It was my first time visiting Boston and I wanted to see as much as I could over the two evenings. The hotel was just a few steps from a bus stop, so I bought a transit pass and took the silver line bus and subways ("The T") around the city. The transit system was great -- so quick and easy to navigate -- and provided a glimpse of what it might be like to be a local.

The first evening I walked to South Station, passing the Boston Tea Party Museum, which I didn't pay 23 USD to enter, though did stand on the bridge for a bit to watch the actors throw chests of tea off a replica ship.
outside of South Station -- old and new (can you spot the tiny red brick building behind the traffic light post? it's so dwarfed!)
could be a good way to see the city
I took the red line to Cambridge to visit MIT and Harvard. I didn't do a tour of either, just walked around with a map. MIT has some interesting architecture, most notably the Strata Center.
MIT -- like a little city
Strata Center
MIT sailing club on the Charles River
Harvard featured lots of red brick buildings, just as you'd expect (although I didn't actually see any sporting ivy). I wandered around Harvard Yard, the oldest and main part of the campus, which is a gated collection of academic buildings and residences surrounding a grassy quad.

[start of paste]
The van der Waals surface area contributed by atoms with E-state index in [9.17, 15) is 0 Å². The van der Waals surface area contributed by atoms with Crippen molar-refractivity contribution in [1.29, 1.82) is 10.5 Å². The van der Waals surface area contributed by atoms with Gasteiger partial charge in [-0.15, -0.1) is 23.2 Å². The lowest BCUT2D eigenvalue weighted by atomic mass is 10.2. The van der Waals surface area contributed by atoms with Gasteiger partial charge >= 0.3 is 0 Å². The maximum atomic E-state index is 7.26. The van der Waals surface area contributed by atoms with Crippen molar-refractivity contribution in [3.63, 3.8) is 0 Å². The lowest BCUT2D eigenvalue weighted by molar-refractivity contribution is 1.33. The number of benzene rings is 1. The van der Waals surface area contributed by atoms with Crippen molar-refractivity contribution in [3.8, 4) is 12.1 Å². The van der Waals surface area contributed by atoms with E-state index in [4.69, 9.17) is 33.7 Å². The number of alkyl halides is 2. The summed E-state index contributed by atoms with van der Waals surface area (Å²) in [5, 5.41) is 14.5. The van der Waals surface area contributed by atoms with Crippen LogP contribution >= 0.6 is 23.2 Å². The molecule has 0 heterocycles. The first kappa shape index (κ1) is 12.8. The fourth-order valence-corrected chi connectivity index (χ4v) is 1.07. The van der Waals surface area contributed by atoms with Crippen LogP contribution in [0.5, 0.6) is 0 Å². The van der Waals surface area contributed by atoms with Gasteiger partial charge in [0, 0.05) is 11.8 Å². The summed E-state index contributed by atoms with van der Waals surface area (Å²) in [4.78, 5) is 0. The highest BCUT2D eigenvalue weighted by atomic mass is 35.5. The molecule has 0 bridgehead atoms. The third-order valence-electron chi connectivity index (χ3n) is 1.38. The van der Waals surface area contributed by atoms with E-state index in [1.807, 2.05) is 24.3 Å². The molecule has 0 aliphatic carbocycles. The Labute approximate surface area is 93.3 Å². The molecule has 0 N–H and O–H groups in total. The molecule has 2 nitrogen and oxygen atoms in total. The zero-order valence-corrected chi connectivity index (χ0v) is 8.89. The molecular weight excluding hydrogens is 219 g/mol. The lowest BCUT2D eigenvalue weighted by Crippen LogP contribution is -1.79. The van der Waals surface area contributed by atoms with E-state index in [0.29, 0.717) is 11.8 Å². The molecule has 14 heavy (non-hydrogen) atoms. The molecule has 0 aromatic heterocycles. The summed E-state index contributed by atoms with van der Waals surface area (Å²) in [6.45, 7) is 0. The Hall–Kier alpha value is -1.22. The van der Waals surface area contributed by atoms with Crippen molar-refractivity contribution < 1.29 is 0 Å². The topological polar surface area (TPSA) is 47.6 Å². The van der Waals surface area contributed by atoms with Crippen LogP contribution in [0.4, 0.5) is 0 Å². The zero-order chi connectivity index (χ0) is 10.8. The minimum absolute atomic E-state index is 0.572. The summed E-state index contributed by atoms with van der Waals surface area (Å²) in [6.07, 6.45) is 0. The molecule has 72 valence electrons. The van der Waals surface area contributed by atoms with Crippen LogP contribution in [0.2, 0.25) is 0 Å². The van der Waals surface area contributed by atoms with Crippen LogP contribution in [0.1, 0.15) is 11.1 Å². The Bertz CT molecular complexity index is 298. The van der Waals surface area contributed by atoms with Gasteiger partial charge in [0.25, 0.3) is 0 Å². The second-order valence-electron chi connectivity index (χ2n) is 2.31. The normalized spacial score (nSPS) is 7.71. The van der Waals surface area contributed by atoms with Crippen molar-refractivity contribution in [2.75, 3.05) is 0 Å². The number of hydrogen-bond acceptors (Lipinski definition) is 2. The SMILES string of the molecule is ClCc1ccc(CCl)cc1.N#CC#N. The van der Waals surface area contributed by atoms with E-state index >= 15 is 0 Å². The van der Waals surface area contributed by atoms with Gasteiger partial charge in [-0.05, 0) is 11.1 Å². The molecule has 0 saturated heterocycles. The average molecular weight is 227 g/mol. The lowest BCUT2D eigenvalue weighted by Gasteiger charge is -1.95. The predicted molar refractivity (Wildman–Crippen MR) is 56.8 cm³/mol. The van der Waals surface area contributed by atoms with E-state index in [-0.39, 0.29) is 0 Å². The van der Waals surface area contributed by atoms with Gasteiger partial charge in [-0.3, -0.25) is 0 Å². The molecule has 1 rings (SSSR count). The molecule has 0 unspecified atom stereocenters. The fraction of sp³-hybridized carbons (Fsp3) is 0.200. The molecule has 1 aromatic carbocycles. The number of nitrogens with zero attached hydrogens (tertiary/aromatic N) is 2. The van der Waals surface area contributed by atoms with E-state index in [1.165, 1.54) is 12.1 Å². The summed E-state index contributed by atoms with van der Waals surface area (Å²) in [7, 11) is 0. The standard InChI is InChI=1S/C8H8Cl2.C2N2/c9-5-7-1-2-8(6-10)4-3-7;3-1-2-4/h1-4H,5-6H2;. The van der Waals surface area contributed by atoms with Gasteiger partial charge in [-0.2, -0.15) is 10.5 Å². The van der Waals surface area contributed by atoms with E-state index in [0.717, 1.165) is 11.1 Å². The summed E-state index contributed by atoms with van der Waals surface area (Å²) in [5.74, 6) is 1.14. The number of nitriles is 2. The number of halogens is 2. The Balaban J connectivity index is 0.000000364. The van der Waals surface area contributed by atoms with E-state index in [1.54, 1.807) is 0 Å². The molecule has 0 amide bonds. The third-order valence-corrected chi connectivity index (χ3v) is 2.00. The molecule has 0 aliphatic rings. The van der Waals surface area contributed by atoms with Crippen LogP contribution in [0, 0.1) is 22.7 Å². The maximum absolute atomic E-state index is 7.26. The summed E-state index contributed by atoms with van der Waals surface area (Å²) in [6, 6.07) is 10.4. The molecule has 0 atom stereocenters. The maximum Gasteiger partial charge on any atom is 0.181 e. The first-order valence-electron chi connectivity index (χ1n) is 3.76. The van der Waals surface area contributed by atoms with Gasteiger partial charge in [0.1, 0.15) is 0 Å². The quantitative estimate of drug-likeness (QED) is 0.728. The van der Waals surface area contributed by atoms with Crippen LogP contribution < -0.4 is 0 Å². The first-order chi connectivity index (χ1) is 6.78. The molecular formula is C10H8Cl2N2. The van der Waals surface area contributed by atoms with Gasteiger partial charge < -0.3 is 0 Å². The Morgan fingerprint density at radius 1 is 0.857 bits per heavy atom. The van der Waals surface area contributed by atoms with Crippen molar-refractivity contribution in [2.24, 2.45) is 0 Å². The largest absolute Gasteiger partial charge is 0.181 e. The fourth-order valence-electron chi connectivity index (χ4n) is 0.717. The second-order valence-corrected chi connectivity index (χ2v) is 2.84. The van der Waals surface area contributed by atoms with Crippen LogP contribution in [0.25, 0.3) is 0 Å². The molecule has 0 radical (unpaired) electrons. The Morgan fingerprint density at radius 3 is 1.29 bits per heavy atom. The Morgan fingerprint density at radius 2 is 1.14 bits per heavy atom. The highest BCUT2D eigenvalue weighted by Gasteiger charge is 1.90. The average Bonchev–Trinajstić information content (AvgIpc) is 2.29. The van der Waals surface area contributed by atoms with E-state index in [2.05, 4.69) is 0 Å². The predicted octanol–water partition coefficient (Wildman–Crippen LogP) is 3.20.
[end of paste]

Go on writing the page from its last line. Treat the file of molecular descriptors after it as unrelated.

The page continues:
one of the gates to Harvard Yard
residences surrounding the grassy yard
more residences
Grossman Library (right)
a typical academic building
Memorial Church
Sanders Theatre
a Little Free Library in Harvard Yard
Just outside of Harvard Yard is Harvard Square, with shops, pubs, and apartments occupying historic buildings. It had a neat vibe; despite the bustle, it felt a bit like a quaint village centre.
the main intersection
cute houses
I made my way back to the hotel, stopping next door at Legal Test Kitchen to pick up dinner (scallops, salad, and yam fries, which were great).

On the second evening of the conference I headed out with another resident to walk the Freedom Trail, a 4-km trail (literally, there's a brick line you follow on the sidewalk) leading past historic sites in downtown Boston. I took a bus and train to Park Station at the beginning of the trail, where we met up at Dunkin' Donut and had Boston cream doughnuts before heading out (when in Boston...also, we don't have Dunkin' Donut in Canada, and I wanted to see how their Boston cream stood up to the Tim's one I'd had two days earlier -- verdict: just as good).
many businesses are housed in lovely old buildings
Our first stop was the Boston Common, which, dating back to the 1600s, is the country's oldest public park. Though not near the scale of Central Park, it's a nice big green space to have in the centre of a bustling city.
Bordering the Boston Common is the historic Beacon Hill neighbourhood, housing the Massachusetts State House (1798), a prominent red brick building with a golden dome.
down the street from the State House -- I love that the streets (and buildings) are not at right angles
Also on the Common is the Park Street Church (1809), where women's suffrage and anti-slavery protests were staged. As it was after hours, we weren't able to enter this church (or any of the buildings; but that wasn't a big deal).
We continued through the downtown to the Granary Burying Ground (1660), an old cemetery with an estimated 5000 graves. Prominent individuals from the American Revolution, including John Hancock, Paul Revere, and Samuel Adams are buried here, amongst other notable citizens.
Down the street is King's Chapel (1686), Boston's first Anglican Church, and adjacent burying ground.